Clusi Batusi is Surprisingly Decent, But Can It Handle 800 Degree-Like Lines?


The strip of West L.A. on Sawtelle between Olympic and Santa Monica has long been known as a hub for good Japanese food; the Osaka to Downtown’s Tokyo.  The great Asian hope, in a Westside sea of duds.  And its resurrection as a popular lunchtime destination over the past year or two has been well documented.  But most recently it’s been interesting to see how many non Japanese success stories have popped up on this half mile stretch.  Food options that might not be Japanese, but still appeal to the ever growing Sawtelle crowd.  Whether it’s Korean soondubu from the 7 month old Seoul House of Tofu, the Umami-like burgers at Plan Check, or Vietnamese food at the super packed NongLA, Sawtelle is no longer just ramen, curry and sushi.

But the biggest gamble has got to be the pizza.  Earlier this year Slice Truck brought their New York style pies to a brick and mortar up by Sawtelle Kitchen, and even more recently Clusi Batusi opened their doors, another in a new school batch of pizzerias looking to turn quick cooking Neapolitan’ish pizza into fast food.


Early word on Clusi Batusi was that it was going to be a disciple of 800 Degrees, the Umami owned Westwood based mega-chain-in-the-making that has applied the Chipotle model to pizza. Assembly line ordering + high oven temperature + cheap prices = fast food.  Well, Clusi Batusi has the cheap prices down (it too serves a $6 margherita), and they offer a menu of pre-decided flavor combos in addition to a build your own pizza option.  But assembly line? Not so much.  Here, you order at a register and your pizza is cooked inside an unimpressive, fast food’ish looking gas oven located right behind the counter.  It doesn’t inspire the same confidence or excitement as the well oiled machine that is 800 Degrees.  Of course, who cares what the oven looks like if the food tastes good, right?


Fans of a lot of cheese might be disappointed by the margherita, but it was tasty enough.  On the other hand, if your biggest complaint against 800 Degrees is how watery their freshly crushed tomato sauce makes the pizza, you’ll likely prefer the cooked tomato sauce version at Clusi Batusi. The Neapolitan authenticity police might take issue, but in the end it’s really just a matter of preference.


Too boring for you?  You can select from a menu of pre made topping options for just $8, including the Spicy Meatball (w/ meatballs and pickled pepperoncini), the cotto & funghi (ham and mushrooms), the romana (capers and anchovies), and San Gennaro (sausage and peperonata).  There’s also a proscuitto and arugula topped margherita for $10.


Don’t like red sauce? They do a pesto pie w/ chicken, grilled asparagus and oven roasted tomatoes for $10.


And the Clusi’s Favorite, which features balsamic mushrooms, arugula and fresh mozzarella on top of a white Pecarino sauce.  It’s not as garlicy as the white pie at 800 Degrees, but I enjoyed it.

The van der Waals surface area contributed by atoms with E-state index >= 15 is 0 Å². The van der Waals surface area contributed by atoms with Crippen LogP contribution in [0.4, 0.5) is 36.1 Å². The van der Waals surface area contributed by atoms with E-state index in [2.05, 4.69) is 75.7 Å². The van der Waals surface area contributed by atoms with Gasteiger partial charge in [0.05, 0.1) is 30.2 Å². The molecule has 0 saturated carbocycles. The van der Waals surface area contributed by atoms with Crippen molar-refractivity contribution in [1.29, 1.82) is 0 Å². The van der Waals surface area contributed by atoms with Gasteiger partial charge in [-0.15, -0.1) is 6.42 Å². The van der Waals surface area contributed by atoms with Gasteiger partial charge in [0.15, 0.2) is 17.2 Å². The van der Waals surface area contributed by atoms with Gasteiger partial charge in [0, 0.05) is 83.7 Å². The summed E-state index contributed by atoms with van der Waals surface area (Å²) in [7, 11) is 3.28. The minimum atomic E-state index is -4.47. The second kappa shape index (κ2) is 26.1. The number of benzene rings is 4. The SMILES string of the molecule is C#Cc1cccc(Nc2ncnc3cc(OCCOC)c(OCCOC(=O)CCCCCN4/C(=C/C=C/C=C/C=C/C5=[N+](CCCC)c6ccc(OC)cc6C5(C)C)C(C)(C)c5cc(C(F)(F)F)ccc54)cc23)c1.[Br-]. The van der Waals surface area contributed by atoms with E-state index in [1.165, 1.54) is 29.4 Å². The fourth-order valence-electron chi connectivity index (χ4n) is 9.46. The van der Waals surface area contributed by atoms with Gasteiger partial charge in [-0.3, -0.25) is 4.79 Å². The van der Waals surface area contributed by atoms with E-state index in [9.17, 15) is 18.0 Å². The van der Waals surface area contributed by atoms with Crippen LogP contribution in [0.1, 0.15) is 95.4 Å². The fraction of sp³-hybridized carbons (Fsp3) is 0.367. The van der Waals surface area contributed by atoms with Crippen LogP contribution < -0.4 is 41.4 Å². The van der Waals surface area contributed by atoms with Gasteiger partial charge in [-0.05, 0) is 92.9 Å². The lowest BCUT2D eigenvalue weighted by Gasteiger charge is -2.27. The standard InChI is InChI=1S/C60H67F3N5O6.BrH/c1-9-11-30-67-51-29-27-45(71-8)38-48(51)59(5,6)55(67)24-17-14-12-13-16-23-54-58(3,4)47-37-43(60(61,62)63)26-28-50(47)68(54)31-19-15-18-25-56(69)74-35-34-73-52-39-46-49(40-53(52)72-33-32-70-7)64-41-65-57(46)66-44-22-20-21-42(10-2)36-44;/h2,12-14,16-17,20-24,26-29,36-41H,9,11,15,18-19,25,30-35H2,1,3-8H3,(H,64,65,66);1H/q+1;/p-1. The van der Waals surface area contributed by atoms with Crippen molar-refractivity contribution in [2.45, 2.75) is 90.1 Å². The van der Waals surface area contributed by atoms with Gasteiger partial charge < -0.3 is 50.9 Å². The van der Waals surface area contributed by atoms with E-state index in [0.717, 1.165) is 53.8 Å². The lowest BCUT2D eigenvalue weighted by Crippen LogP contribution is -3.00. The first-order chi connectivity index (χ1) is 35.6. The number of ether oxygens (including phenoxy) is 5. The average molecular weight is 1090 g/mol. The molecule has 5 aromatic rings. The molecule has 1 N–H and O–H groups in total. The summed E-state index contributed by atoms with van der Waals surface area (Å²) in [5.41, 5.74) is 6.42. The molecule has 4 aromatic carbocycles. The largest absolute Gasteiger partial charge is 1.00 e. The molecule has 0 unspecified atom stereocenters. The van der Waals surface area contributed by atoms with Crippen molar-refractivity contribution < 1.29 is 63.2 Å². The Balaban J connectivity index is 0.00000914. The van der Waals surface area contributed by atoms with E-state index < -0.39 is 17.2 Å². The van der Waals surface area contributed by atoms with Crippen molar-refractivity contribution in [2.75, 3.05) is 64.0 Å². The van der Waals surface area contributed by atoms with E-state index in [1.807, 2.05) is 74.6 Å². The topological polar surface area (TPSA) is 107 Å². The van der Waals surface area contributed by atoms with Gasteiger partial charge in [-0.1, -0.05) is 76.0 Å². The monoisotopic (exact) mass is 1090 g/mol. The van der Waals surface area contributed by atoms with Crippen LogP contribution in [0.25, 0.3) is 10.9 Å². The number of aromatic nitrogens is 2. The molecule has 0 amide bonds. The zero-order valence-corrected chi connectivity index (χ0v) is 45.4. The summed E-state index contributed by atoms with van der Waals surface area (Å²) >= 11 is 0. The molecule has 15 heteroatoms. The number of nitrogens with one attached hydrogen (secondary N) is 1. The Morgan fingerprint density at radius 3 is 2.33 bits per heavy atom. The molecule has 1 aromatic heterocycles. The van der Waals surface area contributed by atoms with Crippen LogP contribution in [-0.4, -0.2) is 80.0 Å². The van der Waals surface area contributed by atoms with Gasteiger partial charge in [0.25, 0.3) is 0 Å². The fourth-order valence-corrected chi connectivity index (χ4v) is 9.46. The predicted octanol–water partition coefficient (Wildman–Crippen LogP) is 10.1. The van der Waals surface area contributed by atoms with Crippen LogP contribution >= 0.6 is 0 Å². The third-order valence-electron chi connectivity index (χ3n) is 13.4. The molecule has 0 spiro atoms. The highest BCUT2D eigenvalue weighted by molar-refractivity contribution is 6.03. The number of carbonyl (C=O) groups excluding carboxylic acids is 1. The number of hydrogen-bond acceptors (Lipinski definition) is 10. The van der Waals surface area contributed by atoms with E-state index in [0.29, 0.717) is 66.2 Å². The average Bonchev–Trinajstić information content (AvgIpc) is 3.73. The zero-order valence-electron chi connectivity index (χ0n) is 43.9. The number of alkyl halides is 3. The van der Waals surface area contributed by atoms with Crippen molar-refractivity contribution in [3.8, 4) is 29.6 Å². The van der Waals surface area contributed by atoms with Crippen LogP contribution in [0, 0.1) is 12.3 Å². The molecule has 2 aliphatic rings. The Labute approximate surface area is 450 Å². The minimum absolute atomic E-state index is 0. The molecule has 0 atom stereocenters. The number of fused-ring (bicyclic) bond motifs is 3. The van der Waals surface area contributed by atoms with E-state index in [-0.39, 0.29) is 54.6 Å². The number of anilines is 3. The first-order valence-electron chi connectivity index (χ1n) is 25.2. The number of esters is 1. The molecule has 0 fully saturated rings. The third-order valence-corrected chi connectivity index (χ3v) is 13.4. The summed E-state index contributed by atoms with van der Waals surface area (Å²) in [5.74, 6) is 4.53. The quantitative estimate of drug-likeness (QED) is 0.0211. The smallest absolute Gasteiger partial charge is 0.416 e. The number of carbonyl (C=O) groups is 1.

And if you like spicy, make sure you track down some of their chili oil. It’s a lot of fun.


There are certainly things people will find to not like about Clusi Batusi.  The crust, even around the edges, is super thin leaving not much in the way of hole structure (if such things are important to you.)  And the consistency of the pie makes it feel less like a pizza than places like 800 Degrees, or Pitfire, or the fancier places like Mozza.   But I have to say, it reminded a lot of the pizzas I had on my last trip to Northern Italy, more so than any other pizza I’ve had in L.A.  So consider that before you go on about authenticity and the such.

In the end, the question most people will probably ask is how does it stand up to 800 Degrees?  And from a taste perspective it’s hard to say so early in the game.  In the end, some will like one and others will like the other, and there is no denying that both are pretty great for the price.  The real issue is whether or not they’re set up to the do the kind of volume they have to do to be able to charge these kind of prices. The Clusi pizzas are slightly smaller, and seem to use less ingredients, which will work in the favor financially. But half the amazement coming out of 800 Degrees was over the setup.  How efficiently they can serve massive amounts of people during lunchtime is a sight to behold.  And even though Clusi Batusi’s oven can fit 8 pizzas at a time, I wonder how they’ll manage once the lines get longer and longer. And if there’s one thing you can guarantee with something like this opening on Sawtelle… the lines will get longer and longer. Until then, enjoy the pizzas and the prices. I doubt 800 Degrees has anything to worry about when they begin their inevitable march across the country… but in the meantime, Clusi Batusi is worth checking out if you work anywhere near Sawtelle.

Clusi Batusi, 2047 Sawtelle Blvd. 310-477-7707


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